Well, that's the basic concepts of naive set theory sorted. There is, of course, a whole lot more to it, alot of which is very interesting indeed. As I said before, the whole of mathematics is formulated these days in the language of sets, and on a day-to-day basis your average working mathematician tends to think of that language as being naive set theory (even if pressed they'll tell you they really mean ZFC, or whatever). There is also much more pure set theory you should read about if you think you might be interested - see for example set theory notation for the proper notation and further basic concepts, cardinality for how sets let us understand infinity, topology for a classic example of how set theory lets us make concrete, in an abstract kinda way, the most general notions, also the Axiom of Choice, Cantor Ternery Set, and any other soft link down there that looks interesting.

But for the remainder of this writeup I'll be more interested in the fact that what I've just presented, simple and in accordance with (one possible) intuition though it is, is actually wrong. That is, we can show that by accepting the simple things we've accepted above - that anything can be in any set, the way sets can be considered as things, and that a property can define a set - forces us to accept a logical contradiction. If sets could work this way then there would be something which is both true and not true, which is patently ridiculous. And what's more, although this is creeping away from intuition and into formal logic, it's true in a sense that if something's both true and not true then everything is true. So if naive set theory were true then Santa Claus would be Elvis' grand-daughter, David Icke would be the father of God, and so on. Here's how it works. We've said that anything can be in a set. And we've said that sets are things. So there's nothing to stop a set being in itself. Now that sounds weird and like it might lead to problems, and it does. For any given set, we can tell whether or not it is in itself. So we can consider the property of "a thing not being in itself" - let's call it not being "weird". So as above, we can consider the associated set of all things which aren't weird - that is, the set of all sets which aren't in themselves. Let's call the set W. OK? But now let's ask, all innocent and wide-eyed, a simple question. Is W weird? Is W in itself?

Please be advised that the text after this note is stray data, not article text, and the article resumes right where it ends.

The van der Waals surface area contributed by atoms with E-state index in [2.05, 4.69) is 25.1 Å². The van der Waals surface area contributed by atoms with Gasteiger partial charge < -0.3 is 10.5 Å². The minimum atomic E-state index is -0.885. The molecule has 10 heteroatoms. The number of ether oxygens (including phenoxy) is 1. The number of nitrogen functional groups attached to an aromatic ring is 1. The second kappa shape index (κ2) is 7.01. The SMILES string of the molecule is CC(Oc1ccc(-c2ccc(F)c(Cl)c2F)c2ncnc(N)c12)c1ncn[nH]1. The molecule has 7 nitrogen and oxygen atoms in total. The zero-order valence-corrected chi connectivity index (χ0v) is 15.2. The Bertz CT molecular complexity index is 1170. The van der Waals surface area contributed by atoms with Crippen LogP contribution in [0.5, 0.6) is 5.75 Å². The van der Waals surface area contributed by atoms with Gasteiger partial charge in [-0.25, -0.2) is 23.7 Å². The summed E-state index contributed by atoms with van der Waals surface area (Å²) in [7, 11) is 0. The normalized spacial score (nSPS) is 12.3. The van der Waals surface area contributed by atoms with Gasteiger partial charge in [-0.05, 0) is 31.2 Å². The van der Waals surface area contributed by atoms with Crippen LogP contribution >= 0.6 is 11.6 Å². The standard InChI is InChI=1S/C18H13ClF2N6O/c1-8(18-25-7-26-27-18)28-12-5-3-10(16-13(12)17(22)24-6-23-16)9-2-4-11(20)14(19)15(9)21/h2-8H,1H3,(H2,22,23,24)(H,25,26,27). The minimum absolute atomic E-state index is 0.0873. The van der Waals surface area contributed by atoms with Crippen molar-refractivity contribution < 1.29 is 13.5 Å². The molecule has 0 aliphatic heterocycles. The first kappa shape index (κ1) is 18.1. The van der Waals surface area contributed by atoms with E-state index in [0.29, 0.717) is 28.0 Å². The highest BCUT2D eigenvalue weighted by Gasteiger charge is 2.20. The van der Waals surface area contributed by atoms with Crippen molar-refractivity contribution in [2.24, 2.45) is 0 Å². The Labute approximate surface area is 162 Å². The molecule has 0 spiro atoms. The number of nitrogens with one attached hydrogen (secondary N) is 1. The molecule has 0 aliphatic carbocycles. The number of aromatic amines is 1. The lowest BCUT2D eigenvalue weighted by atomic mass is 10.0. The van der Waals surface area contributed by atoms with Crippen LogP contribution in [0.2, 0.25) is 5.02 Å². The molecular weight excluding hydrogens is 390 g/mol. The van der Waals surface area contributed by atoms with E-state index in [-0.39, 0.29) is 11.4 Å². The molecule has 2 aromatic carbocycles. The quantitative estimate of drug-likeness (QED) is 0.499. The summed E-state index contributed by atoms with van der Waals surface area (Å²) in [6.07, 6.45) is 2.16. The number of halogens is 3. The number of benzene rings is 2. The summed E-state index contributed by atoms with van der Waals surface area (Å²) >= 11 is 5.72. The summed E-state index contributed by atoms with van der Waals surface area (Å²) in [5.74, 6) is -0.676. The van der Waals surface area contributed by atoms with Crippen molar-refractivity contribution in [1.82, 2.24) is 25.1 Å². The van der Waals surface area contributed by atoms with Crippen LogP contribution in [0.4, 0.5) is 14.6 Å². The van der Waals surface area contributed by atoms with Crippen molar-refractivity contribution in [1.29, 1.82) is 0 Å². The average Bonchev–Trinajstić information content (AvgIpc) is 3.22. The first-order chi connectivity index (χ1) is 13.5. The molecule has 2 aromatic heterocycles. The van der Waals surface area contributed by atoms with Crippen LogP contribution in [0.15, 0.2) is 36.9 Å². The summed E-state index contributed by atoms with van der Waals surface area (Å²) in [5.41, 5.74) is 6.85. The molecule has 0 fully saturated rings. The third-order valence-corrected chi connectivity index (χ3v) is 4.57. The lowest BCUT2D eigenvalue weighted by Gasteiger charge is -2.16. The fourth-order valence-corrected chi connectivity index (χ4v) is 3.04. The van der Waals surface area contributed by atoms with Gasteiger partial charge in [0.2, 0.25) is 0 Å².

Can you feel the ground starting to shake? OK, let's suppose W isn't in itself. Then W isn't weird. But doesn't that mean that W is in W? Well, yes, it does. So W is in W. But then W is the set of things not in themselves, so W isn't in W. But then W is in W. But then - Oh my God! W is in W, and W isn't in W, and we've got a big nasty paradox, and Kurt Cobain is the bastard offspring of Hitler and Thatcher, but Kurt Cobain isn't the bastard offspring of Hitler and Thatcher, so the edifice crumbles and everything is wrong.

Well, hopefully you didn't see that coming from the start, which is why this is called "naive" set theory. Neither did mathematicians a century or so ago, and it took one Bertrand Russell to come up with the paradox I've just given (though he didn't mention weirdness or Thatcher) to set them right. Since then much work has gone into getting set theory both consistent and useable - the basic approach being to put conditions on when a set can be in another set.

So the moral of the story is that you shouldn't always trust your intuition, especially where mathematics and logic are concerned. We need to be very careful not to end up with a contradiction. This is what the axiomatic method is all about, and it's what gives mathematics its special claim to a certain kind of pure and certain truth. (though there are still unresolved, indeed unresolvable problems - but that's the subject of another node)